I guess if there was a way for them to rely on YouTube that would have made more sense, but if it came down to Flash or SilverLight, they are both annoying, they are both primarily for desktop/laptop computers more
            • by Ilgaz (86384)

              You forget something. It is not a local TV event, it is the biggest deal which you can air on TV. There can't be small anything. As a person in TV industry, I must say there is no chance. Olympics and World Soccer Championship are 2 events which "blank" cheques float around.

              They used MS Silverlight just because they got sponsorship from MS, MS paid for servers, operating system structure and other stuff. They always do it. I remember MS Wmedia guys bugging us and other TV stations to implement windows medi

              • by dreemernj (859414)
                It was a pretty small team actually. A team of 25 people, 12 of them being coders, built the site in 150 days. They knew going into it the expectations were high. They saw silverlight + M$ perks as the best way to make it happen.

                Especially since that site was really designed to be the focal point during the olympics. It was built to be important for 17 days. I think if a site was being developed as the place for olympic info for a long period of time, they wouldn't have needed to develop around a pip
    • Major League Baseball (mlb.com)

      • by Ilgaz (86384)

        So what? MS paid them high amounts of money or even setup the entire hosting for free, they switched to Silverlight in cost of audience and possibly future scaling to devices, mobiles, multiplatform future.

    • by bonch (38532) on Sunday October 19, 2008 @05:47PM (#25434661)

      This year will be the Year of Silverlight on the Desktop! Just you wait!

    • by Mashiki (184564)

      I sent an email to to comedy.ca since several dozen of their videos required it, asking when they were going to switch back to flash/and or offer both.

      I never got an answer.

      • by Ilgaz (86384)

        I think they made the ultimate joke by dropping support to a plugin which is installed on 99% of computers and capable devices.

        Leave them alone. If they needed MS Sponsor money in exchange of losing audience, they are probably going out of business soon. They may sell the domain to planets first Silverlight only porn video site I tell you!

        • by Mashiki (184564)

          It's just silly really, despite the problems inherent with flv and the embed media layer issues, it's still the most commonly used right now. Nothing will replace it at least in the short term.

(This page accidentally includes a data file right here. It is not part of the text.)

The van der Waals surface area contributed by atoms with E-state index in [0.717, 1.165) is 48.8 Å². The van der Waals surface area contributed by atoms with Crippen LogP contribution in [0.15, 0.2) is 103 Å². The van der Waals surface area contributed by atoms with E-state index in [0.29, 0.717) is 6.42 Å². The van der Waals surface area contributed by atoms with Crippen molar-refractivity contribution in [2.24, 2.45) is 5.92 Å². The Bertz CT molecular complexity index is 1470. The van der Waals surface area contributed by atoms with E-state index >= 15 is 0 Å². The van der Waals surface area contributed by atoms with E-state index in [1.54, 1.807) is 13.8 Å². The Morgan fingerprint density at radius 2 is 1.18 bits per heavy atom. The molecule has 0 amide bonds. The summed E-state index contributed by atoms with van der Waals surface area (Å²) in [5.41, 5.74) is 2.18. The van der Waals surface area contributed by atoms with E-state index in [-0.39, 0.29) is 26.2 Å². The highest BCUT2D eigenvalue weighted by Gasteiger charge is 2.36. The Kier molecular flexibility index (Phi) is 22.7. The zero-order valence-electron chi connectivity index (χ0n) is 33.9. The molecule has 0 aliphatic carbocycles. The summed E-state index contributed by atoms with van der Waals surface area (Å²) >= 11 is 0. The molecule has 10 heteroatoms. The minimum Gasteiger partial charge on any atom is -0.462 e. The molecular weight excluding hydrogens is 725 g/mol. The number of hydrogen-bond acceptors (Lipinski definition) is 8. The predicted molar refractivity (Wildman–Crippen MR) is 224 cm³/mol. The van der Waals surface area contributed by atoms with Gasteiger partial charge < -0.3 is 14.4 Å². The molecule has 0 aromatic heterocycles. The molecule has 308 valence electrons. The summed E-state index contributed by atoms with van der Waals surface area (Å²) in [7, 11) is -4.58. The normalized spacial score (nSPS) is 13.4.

I strongly doubt they need the money, they're owned by CTV. And if you don't know who owns CTV then do a bit of digging.

    • The reason people used it to watch the Olympics and the Democratic convention - there was no alternative

      If people had the choice - Silverlight or Flash video then 99% of people would have used Flash, simply because they already had it ... the people who installed Silverlight to watch these will probably never use it again (until they need to watch something else that is Silverlight only)

      There is no advantage to the user to use Silverlight (I already have Flash)
      There is no advantage to Marketing to use Silve

      • Re: (Score:3, Insightful)

        by Yer Mum (570034)

        If people had the choice - Silverlight or Flash video then 99% of people would have used Flash, simply because they already had it ... the people who installed Silverlight to watch these will probably never use it again (until they need to watch something else that is Silverlight only)

        It doesn't matter, mission accomplished. It's on more desktops so more developers will be tempted to use it, especially if the developer tools are half-way decent (by all accounts they are).

        Once upon a time people would have

        • by dwarfking (95773)

          Actually it may be on more desktops than just the folks that watched the Olympics. The Windows automatic updater has been including it as an update much like it includes updates of .Net. I saw it when I checked the suggested updates on my son's computer (I don't allow auto-patching).

          So chances are, it has been pushed out to many Windows users already, they just don't know it. And if they have been browsing sites that use the framework, they haven't seen any problems since it is already installed, just lik

          • Re: (Score:3, Informative)

            by Ilgaz (86384)

            Go to any page at *.microsoft.com with IE, you will be amazed. They suggest people to install silverlight in a complete drive-by download fashion. Even if your system is horribly broken and you need support, you will be spammed to install silverlight. They didn't even bother to set a cookie (No Thanks is top right corner IN GRAY) so you will be prompted forever until you say yes.

            They are using trojan/spyware install tactics. They are that pathetic.